13 Jun 2017 Taking innovations from the classroom to the marketplace
As a child, Dylan Smith dreamed of being an inventor. Although he later wrote off the idea in favor of the practicality of electrical engineering, his interest in exploring innovative ideas never waned.
He enrolled in Project Lead The Way courses the first year they were offered at his school in Kearney, Mo., eventually taking all of the engineering pathway courses as well as computer science.
Today, as a 19-year-old wrapping up his freshman year at University of Missouri-Kansas City, he is building his own company to integrate solar technology into non-solar products. The genesis for his business, Solinity Technologies, came from his senior capstone project for his PLTW Engineering Design and Development course. That project, a solar-powered bench and kiosk that provides an easy place to charge phones or other devices, took third place in the KC STEM Alliance’s 2016 Senior Showcase Innovator Awards Competition.
Make It REAL Workshop
His team’s Innovator Award gave Dylan a seat in the 2016 Make It REAL entrepreneurial workshop, organized by KC STEM Alliance and partners from the business and startup communities.
“I think it’s safe to say that the workshop was the beginning of my company,” Dylan said. As the workshop concluded, Dylan approached Alex Altomare, one of the guest speakers and a managing partner of The Collective Funds, a venture capital company in Kansas City. Dylan was curious about Alex’s comments on cold calling.
“Alex helped me make my first cold call right there on the spot,” Dylan said. “We called an event rental company–and they actually sounded pretty interested. I’ve probably made at least 20 more cold calls since then.”
Connecting enterprising students like Dylan with the Kansas City business community is one of the ways KC STEM Alliance supports implementation of PLTW curriculum in area schools. Before they get to the Make It REAL workshop, students enrolled in PLTW STEM curriculum have other opportunities to connect with mentors from industry. For example, KC STEM Alliance organizes workshops each fall to connect students with mentors from the engineering and biomedical industries to brainstorm their senior capstone projects. Attending that fall workshop at partner Burns & McDonnell proved fortuitous for Dylan.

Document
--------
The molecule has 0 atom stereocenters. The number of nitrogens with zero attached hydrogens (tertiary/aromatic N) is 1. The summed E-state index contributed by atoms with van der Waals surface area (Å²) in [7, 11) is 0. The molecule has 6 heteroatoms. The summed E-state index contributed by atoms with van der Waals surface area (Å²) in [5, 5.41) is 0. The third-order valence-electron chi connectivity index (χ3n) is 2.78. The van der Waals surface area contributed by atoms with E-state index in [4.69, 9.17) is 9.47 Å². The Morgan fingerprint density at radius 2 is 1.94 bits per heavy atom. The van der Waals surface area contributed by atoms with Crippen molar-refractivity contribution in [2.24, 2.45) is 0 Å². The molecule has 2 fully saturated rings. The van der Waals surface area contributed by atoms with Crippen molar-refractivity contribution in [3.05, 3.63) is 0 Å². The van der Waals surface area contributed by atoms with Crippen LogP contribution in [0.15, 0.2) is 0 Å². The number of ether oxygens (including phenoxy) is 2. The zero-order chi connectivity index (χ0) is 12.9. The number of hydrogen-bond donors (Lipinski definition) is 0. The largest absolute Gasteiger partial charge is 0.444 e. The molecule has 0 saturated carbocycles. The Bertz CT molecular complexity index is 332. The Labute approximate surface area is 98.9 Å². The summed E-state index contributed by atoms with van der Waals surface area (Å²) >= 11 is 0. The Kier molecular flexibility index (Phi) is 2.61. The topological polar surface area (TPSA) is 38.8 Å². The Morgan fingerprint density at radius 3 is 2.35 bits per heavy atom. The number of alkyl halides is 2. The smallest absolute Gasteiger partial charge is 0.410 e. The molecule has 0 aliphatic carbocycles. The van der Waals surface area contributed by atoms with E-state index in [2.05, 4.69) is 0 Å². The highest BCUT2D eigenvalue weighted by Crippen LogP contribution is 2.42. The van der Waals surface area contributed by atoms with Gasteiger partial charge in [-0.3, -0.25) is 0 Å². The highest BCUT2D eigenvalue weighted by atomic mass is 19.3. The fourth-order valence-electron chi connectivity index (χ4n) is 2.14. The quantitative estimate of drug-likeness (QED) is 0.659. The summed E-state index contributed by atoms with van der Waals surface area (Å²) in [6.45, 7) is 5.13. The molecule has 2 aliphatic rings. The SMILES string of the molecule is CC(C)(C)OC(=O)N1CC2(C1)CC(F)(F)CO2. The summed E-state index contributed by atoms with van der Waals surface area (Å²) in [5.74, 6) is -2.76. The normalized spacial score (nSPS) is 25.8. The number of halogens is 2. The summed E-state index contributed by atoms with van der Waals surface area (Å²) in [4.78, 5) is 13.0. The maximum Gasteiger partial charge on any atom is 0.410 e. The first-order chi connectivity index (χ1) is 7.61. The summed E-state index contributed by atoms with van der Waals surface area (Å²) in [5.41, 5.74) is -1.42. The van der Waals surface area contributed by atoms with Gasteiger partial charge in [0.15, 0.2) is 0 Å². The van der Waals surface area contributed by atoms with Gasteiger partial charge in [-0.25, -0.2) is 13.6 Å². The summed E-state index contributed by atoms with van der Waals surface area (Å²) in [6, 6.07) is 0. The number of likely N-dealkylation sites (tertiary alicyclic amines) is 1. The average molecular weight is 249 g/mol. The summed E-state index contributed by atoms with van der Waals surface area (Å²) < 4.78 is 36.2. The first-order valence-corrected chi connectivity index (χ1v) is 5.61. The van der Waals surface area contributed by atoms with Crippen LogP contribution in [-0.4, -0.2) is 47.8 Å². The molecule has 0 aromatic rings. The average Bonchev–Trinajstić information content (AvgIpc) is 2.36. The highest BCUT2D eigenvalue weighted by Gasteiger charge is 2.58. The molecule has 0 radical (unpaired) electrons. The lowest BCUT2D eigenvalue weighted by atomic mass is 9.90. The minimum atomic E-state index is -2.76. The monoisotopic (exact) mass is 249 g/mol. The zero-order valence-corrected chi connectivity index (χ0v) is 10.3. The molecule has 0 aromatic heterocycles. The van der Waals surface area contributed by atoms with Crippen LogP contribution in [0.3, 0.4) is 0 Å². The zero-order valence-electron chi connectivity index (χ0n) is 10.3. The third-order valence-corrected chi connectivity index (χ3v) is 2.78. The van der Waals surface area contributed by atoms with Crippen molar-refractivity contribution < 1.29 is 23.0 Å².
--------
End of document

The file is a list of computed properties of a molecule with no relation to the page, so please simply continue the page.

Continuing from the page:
“That’s where I met Tim Sylvester, founder of Integrated Roadways. He was a speaker that day and then I was in a small group brainstorm with him,” Dylan said. “We exchanged emails a couple of times my senior year. But as I started my freshman year at UMKC, I kept seeing him on campus.”
Conversations with Tim ultimately led Dylan to keep networking and sharing his work with more and more people. Dylan’s enrollment in the Regnier Institute’s Entrepreneurial Scholarship Program provided more networking and business support, including office space in The Hatchery.
By the time he completed his freshman year, pursuing his long-planned electrical engineering degree with a new minor in entrepreneurship, Dylan had reached the prototype phase of the first product he wants to take to market–a retrofit kit that would put solar technology in bus stop charging stations across the metro.
“I thought I’d be working at a power plant my whole life,” Dylan told students at the 2017 Make It REAL workshop, where he returned as a guest speaker. “But now I’m working on creating things and seeing where they can take us. It’s a lot of fun. It’s great life experience at this stage, seeing how far you can take it forward.”
PLTW leads to real-world problem solving
After he shared his experiences with the 2017 workshop participants, Dylan spent time reflecting on how Project Lead The Way prepared him for his current path.
“Project Lead The Way was always my escape to the real world, letting me jump ahead to the next stage of life,” Dylan said. “I took it very seriously–half my waking hours were spent on my project.”
But Dylan says PLTW also tapped into something deeper.
“Before, I was just focused on myself and being a good student. Project Lead The Way was my first opportunity to be part of something that’s greater than myself. By the time you get to EDD (Engineering Design & Development), you start to realize that you, as an engineer, can affect the world around you.”
Although he’s signed up for a heavy load by pursuing his studies and his young company simultaneously, Dylan says he’s up for the challenge: “You have to have a passion for what you’re doing to get through the work. There are lots of engineers out there, but combining the entrepreneurial piece gives you something different. You never know what will happen once you put yourself out there.”